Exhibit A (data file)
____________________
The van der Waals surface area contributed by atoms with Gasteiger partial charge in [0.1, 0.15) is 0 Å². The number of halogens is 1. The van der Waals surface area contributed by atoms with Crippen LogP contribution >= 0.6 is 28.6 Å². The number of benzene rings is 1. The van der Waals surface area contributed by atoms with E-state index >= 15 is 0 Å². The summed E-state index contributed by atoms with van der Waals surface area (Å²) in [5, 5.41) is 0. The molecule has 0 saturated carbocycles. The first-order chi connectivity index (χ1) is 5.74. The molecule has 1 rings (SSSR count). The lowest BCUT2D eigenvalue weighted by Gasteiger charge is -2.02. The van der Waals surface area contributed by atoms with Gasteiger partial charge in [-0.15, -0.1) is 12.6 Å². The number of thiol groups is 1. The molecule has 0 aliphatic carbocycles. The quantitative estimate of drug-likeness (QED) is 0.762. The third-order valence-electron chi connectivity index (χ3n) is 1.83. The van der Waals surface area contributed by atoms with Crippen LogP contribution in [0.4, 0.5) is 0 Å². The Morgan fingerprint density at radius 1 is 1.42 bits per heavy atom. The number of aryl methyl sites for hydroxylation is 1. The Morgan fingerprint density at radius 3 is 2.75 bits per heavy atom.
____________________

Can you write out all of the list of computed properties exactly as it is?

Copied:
The van der Waals surface area contributed by atoms with Gasteiger partial charge in [0.1, 0.15) is 0 Å². The number of halogens is 1. The van der Waals surface area contributed by atoms with Crippen LogP contribution >= 0.6 is 28.6 Å². The number of benzene rings is 1. The van der Waals surface area contributed by atoms with E-state index >= 15 is 0 Å². The summed E-state index contributed by atoms with van der Waals surface area (Å²) in [5, 5.41) is 0. The molecule has 0 saturated carbocycles. The first-order chi connectivity index (χ1) is 5.74. The molecule has 1 rings (SSSR count). The lowest BCUT2D eigenvalue weighted by Gasteiger charge is -2.02. The van der Waals surface area contributed by atoms with Gasteiger partial charge in [-0.15, -0.1) is 12.6 Å². The number of thiol groups is 1. The molecule has 0 aliphatic carbocycles. The quantitative estimate of drug-likeness (QED) is 0.762. The third-order valence-electron chi connectivity index (χ3n) is 1.83. The van der Waals surface area contributed by atoms with Crippen LogP contribution in [0.4, 0.5) is 0 Å². The Morgan fingerprint density at radius 1 is 1.42 bits per heavy atom. The number of aryl methyl sites for hydroxylation is 1. The Morgan fingerprint density at radius 3 is 2.75 bits per heavy atom.